Dive Brief:

  • Upticks in school violence increase the likelihood of elementary students transferring schools, according to a study published this week in American Educational Research Journal.
  • Researchers, who studied six years of data from Baltimore City public elementary school students, found those who are not on free or reduced-price meal programs or live in safer neighborhoods are more than twice as likely to exit when compared to the average student. 
  • Students from the most violent neighborhoods are the least likely to transfer. A doubling of school crime rates, which is possible with just a few incidents, leads to a less than 2% increase in the odds of transfer for that student subgroup. These findings suggest school violent crime is something that could push out the most advantaged students, the authors say.  

Dive Insight:

The researchers also warn that school violence levels, and types of crimes, shift from year-to-year. 

“Some students may leave one school because they experienced violence for another that they think is safer, only to find that in the next year their new school experiences more violence than expected,” Julia Burdick-Will, a co-author of the study and assistant professor of sociology and education at Johns Hopkins University, said in a statement. “In this case, students might be inclined to move again in the following year, leading to even more instability in their academic trajectories.”

In addition, the study’s authors said students are more sensitive to violence on school grounds or in the area immediately surrounding the school, rather than neighborhood violence.

“This means that creating a safe school environment could reduce violence-related transfers even in a larger neighborhood with high crime rates,” Burdick-Will said. “By focusing on providing a safe zone immediately around a school, administrators and policymakers can potentially increase stability in enrollment patterns at the district level.”

Previous studies have shown Black students are more likely to change schools than White students with similar backgrounds. The Baltimore study shows even more advantaged students of color are exposed to higher levels of violence, which the authors say is a “source of instability in these students’ lives,” than White students.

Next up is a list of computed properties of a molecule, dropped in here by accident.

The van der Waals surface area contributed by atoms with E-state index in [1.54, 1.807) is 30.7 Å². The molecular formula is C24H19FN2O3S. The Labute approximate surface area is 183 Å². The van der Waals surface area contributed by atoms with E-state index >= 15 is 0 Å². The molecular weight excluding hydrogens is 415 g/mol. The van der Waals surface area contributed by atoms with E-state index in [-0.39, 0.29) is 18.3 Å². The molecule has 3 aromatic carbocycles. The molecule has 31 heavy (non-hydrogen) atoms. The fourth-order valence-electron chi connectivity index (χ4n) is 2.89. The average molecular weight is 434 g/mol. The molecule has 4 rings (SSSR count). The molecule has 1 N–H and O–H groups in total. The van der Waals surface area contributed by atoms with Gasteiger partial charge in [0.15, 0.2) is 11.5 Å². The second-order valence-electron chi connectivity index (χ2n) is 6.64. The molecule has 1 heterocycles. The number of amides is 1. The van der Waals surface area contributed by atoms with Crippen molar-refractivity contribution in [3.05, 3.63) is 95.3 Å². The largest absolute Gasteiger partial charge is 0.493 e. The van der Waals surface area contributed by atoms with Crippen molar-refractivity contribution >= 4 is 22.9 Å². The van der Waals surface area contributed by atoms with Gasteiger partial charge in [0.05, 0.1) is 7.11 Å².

Student turnover has been linked with lower student performance, can inhibit a positive school climate, and can influence school funding — all things that have been top of mind for administrators as they return from a school year interrupted by COVID-19.

But recent conversations over school safety have been controversial. The police-involved deaths of George Floyd, Breonna Taylor and other Black Americans led some districts to reconsider their relationships with local police departments and school resource officers. Those in favor of removing SROs from buildings emphasized investing in mental health personnel and programs instead, while those in favor of SROs, including the National Association of School Resource Officers, say the right training can improve school safety and climate. 

The latter is something also on President-elect Joe Biden’s radar. The Biden campaign’s national policy director, Stef Feldman, recently said SROs should receive proper training to work around and with students. Feldman also said Biden would push to double the number of mental health professionals in schools, invest in grants encouraging states to adopt evidence-based policy solutions around SEL, and strengthen community schools.

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